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Unlocking the lockdown

by Vasudevan Jayanth
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Places are opening because of the economy. Not because it is safe. Keep that in mind.

Wash your hands. Wear a mask. Keep social distance.

Avoid crowds. Stay safe.

Your family needs you.

The Tamil Nadu government may have been forced to announce major relaxations in lockdown conditions with effect from September 1. It was not an easy decision to take but the Union government gave it very little choice but to follow the Home Ministry circular of last week.

With well over four lakh cases on record and a toll of above 7200, the Chief Minister would have liked to be more conservative. Opening up of public transport seems to be the major step taken, and perhaps a risky one too. Buses have started to operate and the Metro rail in Chennai will start from September 7. Above all, the epass system has been scrapped within the State. But visitors from abroad and from other States will still need it, though on an auto-generate process and the quarantine restrictions. Temples and all places of worship are also open to devotees.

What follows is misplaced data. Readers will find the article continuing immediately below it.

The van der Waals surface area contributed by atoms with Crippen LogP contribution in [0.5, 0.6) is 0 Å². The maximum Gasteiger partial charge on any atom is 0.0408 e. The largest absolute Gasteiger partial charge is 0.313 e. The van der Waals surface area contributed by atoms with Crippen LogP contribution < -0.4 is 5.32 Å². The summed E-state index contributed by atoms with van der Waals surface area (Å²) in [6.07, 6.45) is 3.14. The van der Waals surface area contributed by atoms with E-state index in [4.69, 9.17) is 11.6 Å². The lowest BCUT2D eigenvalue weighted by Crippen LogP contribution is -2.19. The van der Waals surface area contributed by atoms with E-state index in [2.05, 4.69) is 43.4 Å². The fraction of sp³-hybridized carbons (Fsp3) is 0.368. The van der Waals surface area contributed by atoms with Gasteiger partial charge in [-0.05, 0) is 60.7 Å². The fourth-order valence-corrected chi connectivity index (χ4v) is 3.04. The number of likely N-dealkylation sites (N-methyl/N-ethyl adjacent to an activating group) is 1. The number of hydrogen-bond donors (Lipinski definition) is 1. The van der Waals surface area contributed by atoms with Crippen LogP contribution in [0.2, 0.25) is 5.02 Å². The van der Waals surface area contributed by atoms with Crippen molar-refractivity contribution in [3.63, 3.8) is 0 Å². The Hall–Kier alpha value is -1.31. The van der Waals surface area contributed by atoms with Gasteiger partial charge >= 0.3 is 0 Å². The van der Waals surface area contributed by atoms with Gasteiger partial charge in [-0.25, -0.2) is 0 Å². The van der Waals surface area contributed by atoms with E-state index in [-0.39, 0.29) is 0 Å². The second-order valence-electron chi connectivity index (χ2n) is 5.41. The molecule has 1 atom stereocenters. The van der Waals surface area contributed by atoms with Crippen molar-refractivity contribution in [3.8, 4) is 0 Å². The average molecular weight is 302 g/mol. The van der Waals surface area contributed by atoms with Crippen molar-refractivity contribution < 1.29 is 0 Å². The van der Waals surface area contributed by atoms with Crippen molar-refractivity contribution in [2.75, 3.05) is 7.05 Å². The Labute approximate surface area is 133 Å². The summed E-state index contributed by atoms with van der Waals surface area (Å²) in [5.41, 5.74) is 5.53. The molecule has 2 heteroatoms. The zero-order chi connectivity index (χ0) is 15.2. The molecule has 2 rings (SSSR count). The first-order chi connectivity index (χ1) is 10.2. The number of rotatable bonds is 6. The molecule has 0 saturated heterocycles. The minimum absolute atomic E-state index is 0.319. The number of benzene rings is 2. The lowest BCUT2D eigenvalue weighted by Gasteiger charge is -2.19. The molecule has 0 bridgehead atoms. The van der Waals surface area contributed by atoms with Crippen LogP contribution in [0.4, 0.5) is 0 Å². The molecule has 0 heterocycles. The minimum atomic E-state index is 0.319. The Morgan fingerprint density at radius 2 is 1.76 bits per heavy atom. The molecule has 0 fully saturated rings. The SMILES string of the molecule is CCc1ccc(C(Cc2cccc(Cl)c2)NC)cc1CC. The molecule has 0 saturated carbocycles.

Visitors to the hill stations Kodaikanal and the Nilgiris will still need an epass from the Collectorate.

Is it safe to open up all together? Of course, economic activity needs to be restored fully to get the employees back and also generate revenue for the State — which is in dire straits.

Livelihood issues

Needless to say, there are livelihood issues. Not every employee has a personal transport and sustenance has become a major question. How long can free ration continue? Giving the poor a dole of Rs. 1000’a month could not continue too. The economy has to revive for things to improve, but lives are equally important and more precious too. It becomes a life Vs livelihood debate.

Tomorrow, if things go wrong and there is a spurt in Corona cases, who is to take the blame? Of course, the Opposition will gun for the ruling party. For sure, it will become an election issue. The State government has handled the pandemic fairly well. Perhaps, the major bloomer was the Koyambedu cluster and those coming from the fish markets. It maintains the record for the highest number of tests on a daily basis – doing more than 70,000 tests per day. The record of achieving over 80 per cent cure seems creditable too. Doctors have never been in favour of extending the lockdown but they are appalled at the irresponsible behaviour of most people.

“Unless we ensure physical/social distancing and wear masks we are asking for trouble in public transport,” cautions Dr. Swaminathan, a pulmonologist.

The success or otherwise of this unlocking experience depends entirely on the people. Unless they act responsibly, there may be a crisis on hand.

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